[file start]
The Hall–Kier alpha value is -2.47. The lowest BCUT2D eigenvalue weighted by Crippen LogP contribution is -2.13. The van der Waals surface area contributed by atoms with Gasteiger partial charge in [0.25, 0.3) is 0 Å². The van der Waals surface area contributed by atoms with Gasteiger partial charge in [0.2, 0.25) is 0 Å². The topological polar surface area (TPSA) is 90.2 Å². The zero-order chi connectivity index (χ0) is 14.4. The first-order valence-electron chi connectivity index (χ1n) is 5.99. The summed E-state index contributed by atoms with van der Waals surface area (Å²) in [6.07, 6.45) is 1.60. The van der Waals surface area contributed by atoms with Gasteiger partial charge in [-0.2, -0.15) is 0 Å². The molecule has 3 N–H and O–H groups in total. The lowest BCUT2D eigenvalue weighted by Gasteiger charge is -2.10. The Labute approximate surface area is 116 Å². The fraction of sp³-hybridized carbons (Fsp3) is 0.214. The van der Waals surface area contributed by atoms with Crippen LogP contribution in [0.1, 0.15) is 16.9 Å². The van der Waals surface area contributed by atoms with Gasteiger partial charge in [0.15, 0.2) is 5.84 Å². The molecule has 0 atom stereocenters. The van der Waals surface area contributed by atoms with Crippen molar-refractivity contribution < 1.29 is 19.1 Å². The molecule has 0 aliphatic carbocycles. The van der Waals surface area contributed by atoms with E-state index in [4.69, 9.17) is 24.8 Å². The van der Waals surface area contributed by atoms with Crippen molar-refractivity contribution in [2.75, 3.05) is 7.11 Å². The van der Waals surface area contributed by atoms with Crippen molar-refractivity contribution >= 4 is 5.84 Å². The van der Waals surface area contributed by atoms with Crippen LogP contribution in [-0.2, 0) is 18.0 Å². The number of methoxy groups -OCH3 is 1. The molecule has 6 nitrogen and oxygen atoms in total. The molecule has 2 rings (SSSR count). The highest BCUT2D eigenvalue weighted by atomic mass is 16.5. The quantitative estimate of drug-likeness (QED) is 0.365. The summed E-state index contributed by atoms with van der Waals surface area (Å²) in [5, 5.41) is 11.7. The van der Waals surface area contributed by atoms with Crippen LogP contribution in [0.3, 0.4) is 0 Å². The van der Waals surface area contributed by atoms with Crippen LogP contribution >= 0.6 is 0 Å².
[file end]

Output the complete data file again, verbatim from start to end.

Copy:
The Hall–Kier alpha value is -2.47. The lowest BCUT2D eigenvalue weighted by Crippen LogP contribution is -2.13. The van der Waals surface area contributed by atoms with Gasteiger partial charge in [0.25, 0.3) is 0 Å². The van der Waals surface area contributed by atoms with Gasteiger partial charge in [0.2, 0.25) is 0 Å². The topological polar surface area (TPSA) is 90.2 Å². The zero-order chi connectivity index (χ0) is 14.4. The first-order valence-electron chi connectivity index (χ1n) is 5.99. The summed E-state index contributed by atoms with van der Waals surface area (Å²) in [6.07, 6.45) is 1.60. The van der Waals surface area contributed by atoms with Gasteiger partial charge in [-0.2, -0.15) is 0 Å². The molecule has 3 N–H and O–H groups in total. The lowest BCUT2D eigenvalue weighted by Gasteiger charge is -2.10. The Labute approximate surface area is 116 Å². The fraction of sp³-hybridized carbons (Fsp3) is 0.214. The van der Waals surface area contributed by atoms with Crippen LogP contribution in [0.1, 0.15) is 16.9 Å². The van der Waals surface area contributed by atoms with Gasteiger partial charge in [0.15, 0.2) is 5.84 Å². The molecule has 0 atom stereocenters. The van der Waals surface area contributed by atoms with Crippen molar-refractivity contribution < 1.29 is 19.1 Å². The molecule has 0 aliphatic carbocycles. The van der Waals surface area contributed by atoms with E-state index in [4.69, 9.17) is 24.8 Å². The van der Waals surface area contributed by atoms with Crippen molar-refractivity contribution in [2.75, 3.05) is 7.11 Å². The van der Waals surface area contributed by atoms with Crippen molar-refractivity contribution >= 4 is 5.84 Å². The van der Waals surface area contributed by atoms with Crippen LogP contribution in [-0.2, 0) is 18.0 Å². The number of methoxy groups -OCH3 is 1. The molecule has 6 nitrogen and oxygen atoms in total. The molecule has 2 rings (SSSR count). The highest BCUT2D eigenvalue weighted by atomic mass is 16.5. The quantitative estimate of drug-likeness (QED) is 0.365. The summed E-state index contributed by atoms with van der Waals surface area (Å²) in [5, 5.41) is 11.7. The van der Waals surface area contributed by atoms with Crippen LogP contribution in [0.3, 0.4) is 0 Å². The van der Waals surface area contributed by atoms with Crippen LogP contribution >= 0.6 is 0 Å².